[Sca-cooks] Any period Mongolian recipes out there?
kiridono at gmail.com
Fri Aug 24 04:38:07 PDT 2007
I do have a copy of the Cloud Forest Hall book...the recipes I chose to use
were a wonton recipe and one for "water dragonlets" which were a kind of
meatball. However, I can look up the two recipes Master A references and
get those to you, if you want something that's more Chinese than Mongolian.
And yes, all of the sources I have show that rice was eaten more in the
southern part of China, wherease noodles, especially wheat noodles, were
more part of the cuisine of northern and western China.
Let me know what you want. I'm assuming that this is for Coronation...we
can't be there, but I'm happy to provide any long-distance help.
On 8/24/07, Phil Troy / G. Tacitus Adamantius <adamantius1 at verizon.net>
> On Aug 23, 2007, at 11:46 PM, KristiWhyKelly at aol.com wrote:
> > Help,
> > My menu need some serious tweaking, and I've been asked to include
> > period
> > 'Eastern' recipes, specifically rice or noodle dishes.
> > My only source for that region was _A soup for the Qan_ which is
> > apparently
> > all wrong for the location, which is Mongolian.
> > Any ideas for sources or dishes? I'm pretty desperate now.
> I'm a little confused between your subject line and the actual
> question... am I right in thinking you're looking for non-Mongolian
> Asian dishes? If so, "A Soup for the Qan" might easily apply to much
> of Yuan Dynasty China (probably not the far south or east, places now
> known as, say Quangdong or Shanghai, but then China is a big place).
> Please note that rice or noodle dishes might not be found quite where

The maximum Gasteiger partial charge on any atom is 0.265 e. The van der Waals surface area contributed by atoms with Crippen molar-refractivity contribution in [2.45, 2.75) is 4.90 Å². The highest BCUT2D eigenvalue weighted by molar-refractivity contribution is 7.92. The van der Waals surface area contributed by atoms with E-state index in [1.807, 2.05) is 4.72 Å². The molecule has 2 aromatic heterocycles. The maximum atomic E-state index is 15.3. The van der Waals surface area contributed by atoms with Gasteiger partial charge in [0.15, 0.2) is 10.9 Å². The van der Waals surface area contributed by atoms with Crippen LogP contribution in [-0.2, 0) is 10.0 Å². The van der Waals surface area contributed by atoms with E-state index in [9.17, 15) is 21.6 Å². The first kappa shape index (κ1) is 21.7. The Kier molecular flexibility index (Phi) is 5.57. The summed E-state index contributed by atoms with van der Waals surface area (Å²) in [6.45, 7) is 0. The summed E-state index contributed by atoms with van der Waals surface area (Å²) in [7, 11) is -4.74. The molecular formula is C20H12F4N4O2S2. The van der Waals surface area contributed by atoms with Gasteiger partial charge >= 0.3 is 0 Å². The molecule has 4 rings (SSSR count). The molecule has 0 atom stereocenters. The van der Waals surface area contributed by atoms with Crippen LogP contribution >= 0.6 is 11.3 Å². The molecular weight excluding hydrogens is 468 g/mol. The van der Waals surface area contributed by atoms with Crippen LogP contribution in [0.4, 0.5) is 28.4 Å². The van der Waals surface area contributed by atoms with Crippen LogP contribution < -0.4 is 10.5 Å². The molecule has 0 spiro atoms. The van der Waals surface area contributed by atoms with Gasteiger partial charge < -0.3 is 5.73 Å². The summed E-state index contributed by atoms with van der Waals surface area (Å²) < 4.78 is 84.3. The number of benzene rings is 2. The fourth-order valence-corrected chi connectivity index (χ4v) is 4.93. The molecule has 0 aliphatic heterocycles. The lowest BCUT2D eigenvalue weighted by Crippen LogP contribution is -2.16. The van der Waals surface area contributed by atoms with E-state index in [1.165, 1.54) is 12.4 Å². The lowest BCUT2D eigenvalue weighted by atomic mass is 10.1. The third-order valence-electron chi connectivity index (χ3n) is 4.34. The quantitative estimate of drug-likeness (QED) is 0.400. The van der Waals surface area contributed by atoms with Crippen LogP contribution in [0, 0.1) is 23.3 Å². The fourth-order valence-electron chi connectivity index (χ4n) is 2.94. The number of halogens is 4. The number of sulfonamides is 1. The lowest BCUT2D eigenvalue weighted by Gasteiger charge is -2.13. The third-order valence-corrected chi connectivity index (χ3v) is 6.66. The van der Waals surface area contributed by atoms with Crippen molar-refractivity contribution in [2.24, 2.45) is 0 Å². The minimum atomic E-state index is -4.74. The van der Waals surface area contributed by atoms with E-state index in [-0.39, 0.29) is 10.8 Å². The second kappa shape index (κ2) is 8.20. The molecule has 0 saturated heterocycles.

> we might expect them, looking from a modern perspective, since
> availability by trade of various items might not have been in period
> what it is today. So, for example, there are probably not too many
> Mongolian rice dishes: where would they get it and why would they
> carry it? Similarly, in the south of China, you're probably less
> likely to find wheat noodle recipes than you are those for, say, some
> version of cellophane or bean starch noodles.
> There are a few noodle references in Ni Tsan's Cloud Forest Hall
> Collection of Rules for Eating And Drinking, which, as I recall, is
> from 14th-century East central China. There's a pretty
> straightforward recipe for wheat noodles, which it then directs you
> to serve in broth or sauce, one for cold stirred noodles in a fish or
> shrimp, soy and vinegar sauce, one for gluten noodles in what to me
> looks like a pretty complex sauce with lots of ingredients ;-), and a
> reference to using cellophane noodles as a substrate for steaming
> crabmeat; the noodles are removed when the dish is cool, and
> presumably discarded.
> In the same source there are enough rice references to suggest the
> author and any potential readers were familiar with rice, but not
> many recipes that aren't for rice wine: it refers to rice porridge
> and suggests one recipe as a condiment/topping; presumably there were
> other toppings, just as there are today. There are also a couple of
> filled wheat bun, bread/pancake-type items, and wontons.
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